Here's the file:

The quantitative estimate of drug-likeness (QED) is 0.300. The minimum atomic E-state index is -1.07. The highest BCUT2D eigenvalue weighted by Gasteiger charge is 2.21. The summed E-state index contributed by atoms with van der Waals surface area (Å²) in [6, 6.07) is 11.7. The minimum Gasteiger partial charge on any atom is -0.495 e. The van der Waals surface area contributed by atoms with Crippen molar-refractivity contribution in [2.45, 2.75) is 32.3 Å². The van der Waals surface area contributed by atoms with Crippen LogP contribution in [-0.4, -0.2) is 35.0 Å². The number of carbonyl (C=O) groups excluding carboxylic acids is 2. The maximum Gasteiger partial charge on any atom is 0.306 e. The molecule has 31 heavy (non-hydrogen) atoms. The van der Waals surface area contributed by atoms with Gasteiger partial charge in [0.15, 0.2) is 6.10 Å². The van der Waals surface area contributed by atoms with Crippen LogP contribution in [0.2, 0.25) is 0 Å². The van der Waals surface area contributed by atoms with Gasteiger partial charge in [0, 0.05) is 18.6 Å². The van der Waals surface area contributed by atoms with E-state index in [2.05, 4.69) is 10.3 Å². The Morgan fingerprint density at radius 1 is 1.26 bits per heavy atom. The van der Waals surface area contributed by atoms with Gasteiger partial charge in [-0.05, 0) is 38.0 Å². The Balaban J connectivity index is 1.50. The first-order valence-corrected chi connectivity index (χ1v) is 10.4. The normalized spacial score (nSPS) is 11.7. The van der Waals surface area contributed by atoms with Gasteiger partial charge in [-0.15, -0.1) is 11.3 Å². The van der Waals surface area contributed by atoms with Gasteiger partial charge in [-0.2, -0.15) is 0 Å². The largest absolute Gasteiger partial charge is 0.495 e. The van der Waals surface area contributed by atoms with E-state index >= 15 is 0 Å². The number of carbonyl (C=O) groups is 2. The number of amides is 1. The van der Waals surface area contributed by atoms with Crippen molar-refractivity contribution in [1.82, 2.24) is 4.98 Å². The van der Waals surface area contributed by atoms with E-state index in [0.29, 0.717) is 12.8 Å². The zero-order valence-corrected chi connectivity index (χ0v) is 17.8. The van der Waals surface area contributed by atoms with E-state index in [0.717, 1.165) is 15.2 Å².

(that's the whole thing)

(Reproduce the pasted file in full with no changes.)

The quantitative estimate of drug-likeness (QED) is 0.300. The minimum atomic E-state index is -1.07. The highest BCUT2D eigenvalue weighted by Gasteiger charge is 2.21. The summed E-state index contributed by atoms with van der Waals surface area (Å²) in [6, 6.07) is 11.7. The minimum Gasteiger partial charge on any atom is -0.495 e. The van der Waals surface area contributed by atoms with Crippen molar-refractivity contribution in [2.45, 2.75) is 32.3 Å². The van der Waals surface area contributed by atoms with Crippen LogP contribution in [-0.4, -0.2) is 35.0 Å². The number of carbonyl (C=O) groups excluding carboxylic acids is 2. The maximum Gasteiger partial charge on any atom is 0.306 e. The molecule has 31 heavy (non-hydrogen) atoms. The van der Waals surface area contributed by atoms with Gasteiger partial charge in [0.15, 0.2) is 6.10 Å². The van der Waals surface area contributed by atoms with Crippen LogP contribution in [0.2, 0.25) is 0 Å². The van der Waals surface area contributed by atoms with Gasteiger partial charge in [0, 0.05) is 18.6 Å². The van der Waals surface area contributed by atoms with E-state index in [2.05, 4.69) is 10.3 Å². The Morgan fingerprint density at radius 1 is 1.26 bits per heavy atom. The van der Waals surface area contributed by atoms with Gasteiger partial charge in [-0.05, 0) is 38.0 Å². The Balaban J connectivity index is 1.50. The first-order valence-corrected chi connectivity index (χ1v) is 10.4. The normalized spacial score (nSPS) is 11.7. The van der Waals surface area contributed by atoms with Gasteiger partial charge in [-0.15, -0.1) is 11.3 Å². The van der Waals surface area contributed by atoms with Gasteiger partial charge in [-0.2, -0.15) is 0 Å². The largest absolute Gasteiger partial charge is 0.495 e. The van der Waals surface area contributed by atoms with E-state index >= 15 is 0 Å². The number of carbonyl (C=O) groups is 2. The number of amides is 1. The van der Waals surface area contributed by atoms with Crippen molar-refractivity contribution in [1.82, 2.24) is 4.98 Å². The van der Waals surface area contributed by atoms with E-state index in [0.29, 0.717) is 12.8 Å². The zero-order valence-corrected chi connectivity index (χ0v) is 17.8. The van der Waals surface area contributed by atoms with E-state index in [0.717, 1.165) is 15.2 Å².